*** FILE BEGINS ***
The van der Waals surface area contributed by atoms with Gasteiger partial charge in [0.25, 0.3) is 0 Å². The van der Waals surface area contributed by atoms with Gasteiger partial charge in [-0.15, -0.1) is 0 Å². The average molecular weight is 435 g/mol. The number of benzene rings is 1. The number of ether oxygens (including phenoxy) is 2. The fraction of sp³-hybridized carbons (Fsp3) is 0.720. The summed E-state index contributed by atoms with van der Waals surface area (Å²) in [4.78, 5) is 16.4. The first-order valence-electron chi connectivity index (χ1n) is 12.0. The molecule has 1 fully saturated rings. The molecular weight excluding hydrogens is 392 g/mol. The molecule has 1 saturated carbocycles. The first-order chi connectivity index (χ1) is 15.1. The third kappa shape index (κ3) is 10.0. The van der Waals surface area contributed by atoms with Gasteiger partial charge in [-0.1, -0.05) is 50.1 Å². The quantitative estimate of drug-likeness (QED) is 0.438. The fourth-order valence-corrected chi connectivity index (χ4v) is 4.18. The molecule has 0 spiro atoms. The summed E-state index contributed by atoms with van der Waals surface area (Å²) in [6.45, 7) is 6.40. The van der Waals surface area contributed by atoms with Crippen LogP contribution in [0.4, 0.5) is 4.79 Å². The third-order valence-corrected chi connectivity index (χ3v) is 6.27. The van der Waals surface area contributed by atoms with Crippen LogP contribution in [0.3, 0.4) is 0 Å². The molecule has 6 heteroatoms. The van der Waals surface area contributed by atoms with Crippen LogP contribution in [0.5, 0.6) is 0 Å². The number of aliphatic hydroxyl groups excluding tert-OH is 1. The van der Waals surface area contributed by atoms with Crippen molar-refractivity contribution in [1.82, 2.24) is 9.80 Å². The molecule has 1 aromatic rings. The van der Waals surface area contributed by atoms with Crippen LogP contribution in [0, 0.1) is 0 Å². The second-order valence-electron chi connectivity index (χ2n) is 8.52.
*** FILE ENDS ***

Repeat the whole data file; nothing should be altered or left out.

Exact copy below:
The van der Waals surface area contributed by atoms with Gasteiger partial charge in [0.25, 0.3) is 0 Å². The van der Waals surface area contributed by atoms with Gasteiger partial charge in [-0.15, -0.1) is 0 Å². The average molecular weight is 435 g/mol. The number of benzene rings is 1. The number of ether oxygens (including phenoxy) is 2. The fraction of sp³-hybridized carbons (Fsp3) is 0.720. The summed E-state index contributed by atoms with van der Waals surface area (Å²) in [4.78, 5) is 16.4. The first-order valence-electron chi connectivity index (χ1n) is 12.0. The molecule has 1 fully saturated rings. The molecular weight excluding hydrogens is 392 g/mol. The molecule has 1 saturated carbocycles. The first-order chi connectivity index (χ1) is 15.1. The third kappa shape index (κ3) is 10.0. The van der Waals surface area contributed by atoms with Gasteiger partial charge in [-0.1, -0.05) is 50.1 Å². The quantitative estimate of drug-likeness (QED) is 0.438. The fourth-order valence-corrected chi connectivity index (χ4v) is 4.18. The molecule has 0 spiro atoms. The summed E-state index contributed by atoms with van der Waals surface area (Å²) in [6.45, 7) is 6.40. The van der Waals surface area contributed by atoms with Crippen LogP contribution in [0.4, 0.5) is 4.79 Å². The third-order valence-corrected chi connectivity index (χ3v) is 6.27. The van der Waals surface area contributed by atoms with Crippen LogP contribution in [0.3, 0.4) is 0 Å². The molecule has 6 heteroatoms. The van der Waals surface area contributed by atoms with Crippen LogP contribution in [0.5, 0.6) is 0 Å². The number of aliphatic hydroxyl groups excluding tert-OH is 1. The van der Waals surface area contributed by atoms with Crippen molar-refractivity contribution in [1.82, 2.24) is 9.80 Å². The molecule has 1 aromatic rings. The van der Waals surface area contributed by atoms with Crippen LogP contribution in [0, 0.1) is 0 Å². The second-order valence-electron chi connectivity index (χ2n) is 8.52.